Erdogan meets Hamas leader in Turkey, discusses efforts for regional peace

Erdogan meets Hamas leader in Turkey, discusses efforts for regional peace


It was the first meeting between Erdogan and Hamas delegation since Israel began military offensive

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ISTANBUL (Reuters) – Turkish President Tayyip Erdogan discussed efforts to deliver humanitarian aid to Gaza and reach a fair and lasting peace in the region during a meeting with Hamas leader Ismail Haniyeh in Istanbul on Saturday, his office said.

It was the first meeting between Erdogan and a Hamas delegation headed by Haniyeh since Israel began its military offensive in the Gaza Strip. Haniyeh's visit to Turkey took place three days after he met Turkish Foreign Minister Hakan Fidan in Doha.

"Issues related to Israel's attacks on lands of Palestine, particularly Gaza, efforts for adequate and uninterrupted delivery of humanitarian aid to Gaza, and a fair and lasting peace process in the region were discussed," the Turkish presidency said in a statement.

The visit took place amid escalating regional tensions following Israel's reported attack on Iran this week.

"Erdogan stressed that Israel should not benefit from the developments (between Iran and Israel) and that it is important to make efforts that will draw attention to Gaza again," the statement added.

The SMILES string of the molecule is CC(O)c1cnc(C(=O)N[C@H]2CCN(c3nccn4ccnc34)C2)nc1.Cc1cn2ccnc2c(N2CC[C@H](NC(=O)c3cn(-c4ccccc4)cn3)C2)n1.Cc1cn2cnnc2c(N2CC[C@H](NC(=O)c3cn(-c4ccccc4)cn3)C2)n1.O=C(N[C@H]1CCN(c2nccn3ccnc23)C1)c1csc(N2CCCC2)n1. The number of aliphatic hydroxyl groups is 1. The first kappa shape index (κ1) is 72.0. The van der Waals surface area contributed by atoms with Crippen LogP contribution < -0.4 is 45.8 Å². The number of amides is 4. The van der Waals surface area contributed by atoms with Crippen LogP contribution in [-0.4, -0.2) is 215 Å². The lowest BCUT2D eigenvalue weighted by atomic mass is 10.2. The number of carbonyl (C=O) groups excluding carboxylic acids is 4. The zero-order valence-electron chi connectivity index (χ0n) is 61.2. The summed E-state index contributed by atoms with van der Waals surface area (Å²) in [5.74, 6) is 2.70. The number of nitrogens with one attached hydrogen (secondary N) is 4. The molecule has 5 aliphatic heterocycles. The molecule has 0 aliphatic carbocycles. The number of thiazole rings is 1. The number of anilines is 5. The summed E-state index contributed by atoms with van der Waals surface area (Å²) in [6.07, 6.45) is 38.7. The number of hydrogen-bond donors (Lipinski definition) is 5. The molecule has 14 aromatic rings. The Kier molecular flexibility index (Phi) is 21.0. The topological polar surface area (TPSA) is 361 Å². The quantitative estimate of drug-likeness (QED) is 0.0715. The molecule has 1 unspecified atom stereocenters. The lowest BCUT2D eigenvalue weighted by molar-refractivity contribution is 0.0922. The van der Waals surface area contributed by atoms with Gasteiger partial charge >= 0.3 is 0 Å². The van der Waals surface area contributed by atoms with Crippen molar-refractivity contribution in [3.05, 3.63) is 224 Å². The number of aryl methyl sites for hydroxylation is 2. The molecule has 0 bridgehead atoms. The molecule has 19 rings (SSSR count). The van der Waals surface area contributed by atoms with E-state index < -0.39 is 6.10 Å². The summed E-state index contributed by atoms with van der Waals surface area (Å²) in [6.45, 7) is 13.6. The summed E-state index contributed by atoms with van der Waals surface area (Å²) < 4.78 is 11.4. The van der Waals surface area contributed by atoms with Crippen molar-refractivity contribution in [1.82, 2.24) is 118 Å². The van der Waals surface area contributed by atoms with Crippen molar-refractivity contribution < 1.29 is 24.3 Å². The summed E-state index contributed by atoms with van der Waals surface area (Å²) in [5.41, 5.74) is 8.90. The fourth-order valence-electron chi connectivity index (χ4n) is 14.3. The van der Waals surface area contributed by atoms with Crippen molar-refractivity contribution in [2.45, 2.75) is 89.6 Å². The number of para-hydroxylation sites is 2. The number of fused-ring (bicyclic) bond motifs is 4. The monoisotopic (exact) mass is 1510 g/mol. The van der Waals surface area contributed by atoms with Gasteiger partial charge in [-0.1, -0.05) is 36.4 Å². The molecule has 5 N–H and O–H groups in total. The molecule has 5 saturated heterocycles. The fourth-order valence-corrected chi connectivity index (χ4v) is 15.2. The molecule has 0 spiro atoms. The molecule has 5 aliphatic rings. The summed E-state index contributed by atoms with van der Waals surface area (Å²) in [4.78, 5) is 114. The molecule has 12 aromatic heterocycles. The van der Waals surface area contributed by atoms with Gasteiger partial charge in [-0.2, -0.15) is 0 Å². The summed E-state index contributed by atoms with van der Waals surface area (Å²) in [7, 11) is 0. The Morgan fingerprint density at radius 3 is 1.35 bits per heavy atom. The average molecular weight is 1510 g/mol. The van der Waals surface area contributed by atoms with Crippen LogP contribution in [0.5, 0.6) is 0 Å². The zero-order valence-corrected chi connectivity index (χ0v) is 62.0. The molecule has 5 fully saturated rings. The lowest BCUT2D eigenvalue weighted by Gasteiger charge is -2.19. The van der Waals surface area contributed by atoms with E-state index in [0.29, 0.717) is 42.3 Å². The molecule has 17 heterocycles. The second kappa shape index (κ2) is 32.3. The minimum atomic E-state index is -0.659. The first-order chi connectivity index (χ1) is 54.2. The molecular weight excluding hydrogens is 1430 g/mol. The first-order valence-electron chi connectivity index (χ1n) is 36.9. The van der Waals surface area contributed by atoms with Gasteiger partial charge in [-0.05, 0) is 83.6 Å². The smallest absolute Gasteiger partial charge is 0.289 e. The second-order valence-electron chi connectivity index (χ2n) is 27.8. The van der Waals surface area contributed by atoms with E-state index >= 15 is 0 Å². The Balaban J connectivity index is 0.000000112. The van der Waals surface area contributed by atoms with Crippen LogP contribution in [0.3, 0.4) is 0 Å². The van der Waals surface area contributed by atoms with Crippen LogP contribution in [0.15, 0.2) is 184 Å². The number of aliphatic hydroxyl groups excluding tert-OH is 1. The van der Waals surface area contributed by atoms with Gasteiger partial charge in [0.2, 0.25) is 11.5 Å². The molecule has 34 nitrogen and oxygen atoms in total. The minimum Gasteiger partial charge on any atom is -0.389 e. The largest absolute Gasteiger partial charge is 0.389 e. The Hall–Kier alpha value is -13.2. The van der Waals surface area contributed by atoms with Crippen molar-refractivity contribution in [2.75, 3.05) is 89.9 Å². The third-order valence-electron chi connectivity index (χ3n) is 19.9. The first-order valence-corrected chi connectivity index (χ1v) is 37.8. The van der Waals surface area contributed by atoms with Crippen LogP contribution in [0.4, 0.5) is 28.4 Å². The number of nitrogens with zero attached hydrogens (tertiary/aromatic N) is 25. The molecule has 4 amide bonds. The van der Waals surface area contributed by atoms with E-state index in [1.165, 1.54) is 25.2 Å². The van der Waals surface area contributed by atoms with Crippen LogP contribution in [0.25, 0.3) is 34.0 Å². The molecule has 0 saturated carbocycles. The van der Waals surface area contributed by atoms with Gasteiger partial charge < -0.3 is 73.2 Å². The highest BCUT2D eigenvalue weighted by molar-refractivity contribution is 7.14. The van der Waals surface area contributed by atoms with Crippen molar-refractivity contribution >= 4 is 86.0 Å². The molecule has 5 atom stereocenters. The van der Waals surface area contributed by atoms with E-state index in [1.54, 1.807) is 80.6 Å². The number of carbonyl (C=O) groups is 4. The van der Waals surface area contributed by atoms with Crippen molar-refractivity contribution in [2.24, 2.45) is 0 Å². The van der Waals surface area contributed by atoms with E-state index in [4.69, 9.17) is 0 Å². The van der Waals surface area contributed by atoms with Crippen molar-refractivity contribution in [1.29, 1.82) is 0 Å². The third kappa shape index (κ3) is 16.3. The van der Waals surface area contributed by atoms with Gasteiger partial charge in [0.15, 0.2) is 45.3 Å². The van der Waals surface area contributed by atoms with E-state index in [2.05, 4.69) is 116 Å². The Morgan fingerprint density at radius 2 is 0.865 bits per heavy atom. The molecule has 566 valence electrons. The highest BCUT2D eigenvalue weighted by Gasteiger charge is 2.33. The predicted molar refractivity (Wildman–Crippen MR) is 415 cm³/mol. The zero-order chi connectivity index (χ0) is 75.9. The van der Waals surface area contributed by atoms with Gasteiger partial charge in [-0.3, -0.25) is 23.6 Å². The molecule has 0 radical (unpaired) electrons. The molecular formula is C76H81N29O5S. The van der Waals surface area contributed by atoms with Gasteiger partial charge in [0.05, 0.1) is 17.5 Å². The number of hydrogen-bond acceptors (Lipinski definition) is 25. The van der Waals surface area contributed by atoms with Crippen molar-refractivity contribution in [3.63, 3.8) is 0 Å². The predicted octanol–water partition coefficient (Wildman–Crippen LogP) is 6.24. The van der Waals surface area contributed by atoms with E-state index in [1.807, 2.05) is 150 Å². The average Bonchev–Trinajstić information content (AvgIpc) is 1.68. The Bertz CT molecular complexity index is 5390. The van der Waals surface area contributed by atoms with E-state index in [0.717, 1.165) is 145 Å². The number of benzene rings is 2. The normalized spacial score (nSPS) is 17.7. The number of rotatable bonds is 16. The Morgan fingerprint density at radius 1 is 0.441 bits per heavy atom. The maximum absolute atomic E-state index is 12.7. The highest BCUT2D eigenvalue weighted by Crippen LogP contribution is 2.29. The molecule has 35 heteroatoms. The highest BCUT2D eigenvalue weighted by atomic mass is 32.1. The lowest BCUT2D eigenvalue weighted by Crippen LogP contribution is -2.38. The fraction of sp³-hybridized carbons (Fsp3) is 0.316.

NATO member Turkey has denounced Israel's offensive in Gaza following Hamas' Oct. 7 attack on Israel and called for an immediate ceasefire.

Erdogan has called Hamas a “liberation movement” while slamming the West for what he calls its unconditional support of Israel. Ankara has also imposed trade restrictions on Israel.

In Saturday's meeting, Erdogan told Haniyeh Turkey continues its diplomatic efforts for a permanent ceasefire as well as the establishment of an independent state of Palestine, according to the statement.

Erdogan also told Haniyeh "it is vital for Palestinians to act in unity," the statement said.

Palestinian militant group Hamas seized control in Gaza in 2007, a year after sweeping elections, following a brief civil war with Palestinian Authority (PA) security forces, reducing the PA's rule to the Israeli-occupied West Bank.

Efforts to reconcile the two sides have so far failed over thorny power-sharing issues.